Grind’s new spacious digs prove to be Grand quarters
Ryan Summerlin June 26, 2013
GLENWOOD SPRINGS — If the little burger joint that could had any reservations about making the big move to larger quarters in a storied upstairs space overlooking the Grand Avenue Bridge, they were pretty much dispelled within a couple of days.
Since completing a major renovation and reopening two weeks ago in the old “Loft” restaurant location in the King Mall at 720 Grand Ave., The Grind has seen its business double since this time last year.
“We’ve had 3,000 people through here in 14 days,” said Grind co-owner Mike Mercatoris as customers were starting to line up for the lunchtime rush on Wednesday.
That amount of traffic would have surely violated fire safety codes at The Grind’s former digs around the block on Seventh Street.
“That little spot was really just an experiment to see if this thing would work,” Mercatoris said of the original Grind space with its tight, narrow layout and limited seating.
From the time he, along with managing partner and chef Chris Heinz and co-owner Henry Zheng first opened The Grind in the summer of 2011, the gourmet burger shop, which features locally produced meats that are ground in house (thus the name), was an instant hit.
But they always envisioned something a little bit more in terms of creating not just a place to grab a bite to go, but someplace to gather and hang out while enjoying a burger.
“From the beginning, this is what we wanted The Grind to be,” Mercatoris said while surveying the spacious new quarters, with its “mountain diner” motif.
There is seating for 60 customers now, which still leaves plenty of room for the kids to roam around while waiting for the food to come. There’s also a 12-foot projection television on the back wall, and retro video games, including Asteroids, Centipede and even a pinball machine, each for just a quarter per play.
“With the counter service for placing orders, it gives people the freedom to find a place to sit and still get up and move around until their food comes,” Mercatoris said. “Families can come in and the kids can play video games while mom and dad have a beer.”
Speaking of beer, The Grind now features a selection of eight draft beers, mostly from local or regional micro breweries. The one current exception is a micro brew out of California crafted by former local Todd Malloy, who got his start with the Rifle Brewing Co.
“We’re still all about keeping it local, and representing locals whenever we can,” Mercatoris said.
The Grind features local, grass-fed organic beef and lamb from Crystal River Meats in Carbondale, and gets most of its other meats, including buffalo, chicken and pork, from elsewhere in the Rocky Mountain region.
The restaurant’s decor was inspired by local interior designer Liz Holloway, and local tradesmen were used to whip the new space into shape.
“It’s completely a collaborative of friends,” said Mercatoris, who is also working with local artist Aften Wilcuts to make use of an adjacent ground-floor space, which can be viewed from the loft area, to showcase the works of area artists.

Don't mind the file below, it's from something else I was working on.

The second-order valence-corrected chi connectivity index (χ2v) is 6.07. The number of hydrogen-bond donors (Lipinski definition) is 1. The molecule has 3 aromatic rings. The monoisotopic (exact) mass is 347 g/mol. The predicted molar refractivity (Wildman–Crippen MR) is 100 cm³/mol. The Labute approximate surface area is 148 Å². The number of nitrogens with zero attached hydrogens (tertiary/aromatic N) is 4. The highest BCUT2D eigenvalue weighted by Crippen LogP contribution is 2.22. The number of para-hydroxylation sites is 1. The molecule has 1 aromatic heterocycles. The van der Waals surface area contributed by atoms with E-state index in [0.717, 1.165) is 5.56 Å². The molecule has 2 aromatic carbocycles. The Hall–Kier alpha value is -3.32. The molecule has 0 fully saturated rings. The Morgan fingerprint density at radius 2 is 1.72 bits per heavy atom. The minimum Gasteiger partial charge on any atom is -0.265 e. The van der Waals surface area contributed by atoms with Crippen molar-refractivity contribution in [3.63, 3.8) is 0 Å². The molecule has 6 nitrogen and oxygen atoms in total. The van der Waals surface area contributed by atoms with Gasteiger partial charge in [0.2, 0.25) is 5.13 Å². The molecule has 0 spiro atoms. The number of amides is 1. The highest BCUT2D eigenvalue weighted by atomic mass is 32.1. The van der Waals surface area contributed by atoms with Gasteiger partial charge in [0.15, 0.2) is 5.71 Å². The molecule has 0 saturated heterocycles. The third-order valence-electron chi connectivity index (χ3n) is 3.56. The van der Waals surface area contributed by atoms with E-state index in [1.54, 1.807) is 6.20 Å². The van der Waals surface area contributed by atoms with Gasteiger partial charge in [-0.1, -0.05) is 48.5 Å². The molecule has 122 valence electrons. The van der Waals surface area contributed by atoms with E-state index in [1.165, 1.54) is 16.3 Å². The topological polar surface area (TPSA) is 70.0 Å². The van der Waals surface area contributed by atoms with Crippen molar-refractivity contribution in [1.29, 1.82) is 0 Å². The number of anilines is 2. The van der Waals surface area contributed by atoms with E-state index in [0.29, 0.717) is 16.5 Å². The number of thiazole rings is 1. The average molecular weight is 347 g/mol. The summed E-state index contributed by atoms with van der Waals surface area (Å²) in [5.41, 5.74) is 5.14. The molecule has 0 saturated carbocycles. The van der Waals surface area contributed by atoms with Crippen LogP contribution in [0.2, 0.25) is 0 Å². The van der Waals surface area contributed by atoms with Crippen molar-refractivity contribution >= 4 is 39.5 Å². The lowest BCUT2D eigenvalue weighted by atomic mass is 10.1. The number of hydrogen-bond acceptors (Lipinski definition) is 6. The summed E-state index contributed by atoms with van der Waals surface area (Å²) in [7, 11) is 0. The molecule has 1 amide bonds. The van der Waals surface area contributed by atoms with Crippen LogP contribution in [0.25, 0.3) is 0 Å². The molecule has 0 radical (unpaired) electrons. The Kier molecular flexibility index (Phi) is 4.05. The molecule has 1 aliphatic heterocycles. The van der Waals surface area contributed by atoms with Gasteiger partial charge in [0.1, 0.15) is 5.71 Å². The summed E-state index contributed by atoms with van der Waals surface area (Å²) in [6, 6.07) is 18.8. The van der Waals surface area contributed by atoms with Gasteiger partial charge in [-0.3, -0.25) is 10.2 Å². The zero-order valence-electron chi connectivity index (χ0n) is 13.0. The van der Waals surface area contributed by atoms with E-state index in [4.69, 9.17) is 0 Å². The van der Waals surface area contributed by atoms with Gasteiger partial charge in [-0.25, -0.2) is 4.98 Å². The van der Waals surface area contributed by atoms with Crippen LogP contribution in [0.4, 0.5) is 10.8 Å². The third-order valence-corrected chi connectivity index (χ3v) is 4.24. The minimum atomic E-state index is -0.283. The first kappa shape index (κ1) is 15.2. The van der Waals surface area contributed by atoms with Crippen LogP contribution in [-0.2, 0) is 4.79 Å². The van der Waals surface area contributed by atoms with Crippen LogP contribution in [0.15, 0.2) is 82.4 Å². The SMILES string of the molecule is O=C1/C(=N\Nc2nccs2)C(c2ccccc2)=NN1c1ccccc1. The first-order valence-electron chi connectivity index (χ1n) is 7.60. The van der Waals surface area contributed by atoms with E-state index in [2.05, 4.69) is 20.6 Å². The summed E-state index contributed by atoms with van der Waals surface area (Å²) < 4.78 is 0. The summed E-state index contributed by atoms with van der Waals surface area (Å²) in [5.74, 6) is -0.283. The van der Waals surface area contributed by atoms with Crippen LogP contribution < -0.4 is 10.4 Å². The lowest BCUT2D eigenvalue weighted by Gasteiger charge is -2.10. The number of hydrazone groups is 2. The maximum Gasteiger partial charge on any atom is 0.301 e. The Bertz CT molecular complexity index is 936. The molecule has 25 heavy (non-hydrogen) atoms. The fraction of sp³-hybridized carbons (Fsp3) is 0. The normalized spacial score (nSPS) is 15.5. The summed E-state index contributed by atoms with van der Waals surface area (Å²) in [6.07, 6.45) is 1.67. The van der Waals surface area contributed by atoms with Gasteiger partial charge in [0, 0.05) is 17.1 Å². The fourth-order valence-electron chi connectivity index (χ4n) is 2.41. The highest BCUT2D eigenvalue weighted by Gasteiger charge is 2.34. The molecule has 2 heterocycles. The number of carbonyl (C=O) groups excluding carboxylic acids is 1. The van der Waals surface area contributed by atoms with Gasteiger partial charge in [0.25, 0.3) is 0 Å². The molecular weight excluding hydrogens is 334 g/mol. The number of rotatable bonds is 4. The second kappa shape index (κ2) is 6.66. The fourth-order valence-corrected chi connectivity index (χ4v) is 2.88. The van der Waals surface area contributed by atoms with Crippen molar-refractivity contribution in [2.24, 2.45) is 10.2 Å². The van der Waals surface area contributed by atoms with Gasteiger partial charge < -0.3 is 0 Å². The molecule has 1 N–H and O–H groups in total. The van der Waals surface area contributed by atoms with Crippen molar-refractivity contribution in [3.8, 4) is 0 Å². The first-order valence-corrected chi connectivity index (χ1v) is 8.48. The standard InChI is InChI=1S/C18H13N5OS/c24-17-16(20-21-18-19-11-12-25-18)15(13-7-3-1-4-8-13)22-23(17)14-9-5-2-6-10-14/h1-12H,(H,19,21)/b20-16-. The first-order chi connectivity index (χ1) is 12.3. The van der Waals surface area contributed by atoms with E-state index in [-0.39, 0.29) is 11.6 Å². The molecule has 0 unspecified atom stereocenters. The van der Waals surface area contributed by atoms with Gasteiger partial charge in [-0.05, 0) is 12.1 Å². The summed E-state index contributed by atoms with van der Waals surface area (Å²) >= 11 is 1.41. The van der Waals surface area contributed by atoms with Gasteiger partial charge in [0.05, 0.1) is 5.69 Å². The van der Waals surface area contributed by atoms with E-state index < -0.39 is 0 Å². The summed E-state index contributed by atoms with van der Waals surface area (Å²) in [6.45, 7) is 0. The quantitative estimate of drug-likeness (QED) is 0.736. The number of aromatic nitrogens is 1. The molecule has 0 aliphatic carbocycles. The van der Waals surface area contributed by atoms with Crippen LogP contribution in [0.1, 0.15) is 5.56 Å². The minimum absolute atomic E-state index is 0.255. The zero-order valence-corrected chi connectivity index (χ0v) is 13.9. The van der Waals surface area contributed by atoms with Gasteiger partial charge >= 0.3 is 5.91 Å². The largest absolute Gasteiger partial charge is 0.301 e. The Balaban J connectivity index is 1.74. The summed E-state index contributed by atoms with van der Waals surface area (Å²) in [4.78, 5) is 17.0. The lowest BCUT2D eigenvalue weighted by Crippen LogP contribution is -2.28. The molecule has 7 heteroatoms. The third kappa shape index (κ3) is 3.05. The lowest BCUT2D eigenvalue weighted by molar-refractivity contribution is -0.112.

The original wood floors were sanded and refinished, the wooden table tops are made of reclaimed fir, and some of the old plumbing in the building was repurposed for light fixtures and stems for the counters, tables and diner-style stool seats. The seats themselves are from the original Riviera Supper Club, and had been in storage in the basement beneath the Riviera/Peppo Nino building just down the street, Mercatoris said.
The space itself is a little piece of local lore. While the most recent restaurant that occupied the space was called the Grand, it is best known by most longtime locals for its many years as The Loft restaurant.
“I’ve had people come in and say, ‘oh, we had our graduation party here, or a big birthday party,’” Mercatoris said. “We’re really hoping to bring back the energy of the old Loft.”
The extra space will also allow for future events, such as a “top chef” competition, cooking and tasting parties, music and other entertainment for happy hour and evening times, and parties for big sports events on the big screen TV.
“Having more space gives us the ability to do those kinds of things,” Mercatoris said.
Mercatoris is co-owner with Henry Zheng of the two Zheng Asian Bistro locations in Glenwood Springs and Basalt. Zheng is also where Heinz got his start in the local restaurant business before realizing his dream of having his own restaurant with The Grind.
Mercatoris and Zheng also recently bought the historic Riviera Supper Club in Glenwood Springs, in partnership with owner/manager Tammy Nimmo.
What they don’t want The Grind to be is a late-night bar. Closing time is 10 p.m. through the summer months, and Mercatoris said they plan to keep it that way.
“If we do anything after hours it will be special events and parties,” he said.
Look for The Grind to be included in the Denver Burger Battle coming up on Aug. 9. Heinz and his small team of burger chefs were invited to participate in the competition as the only invitees from outside Denver.
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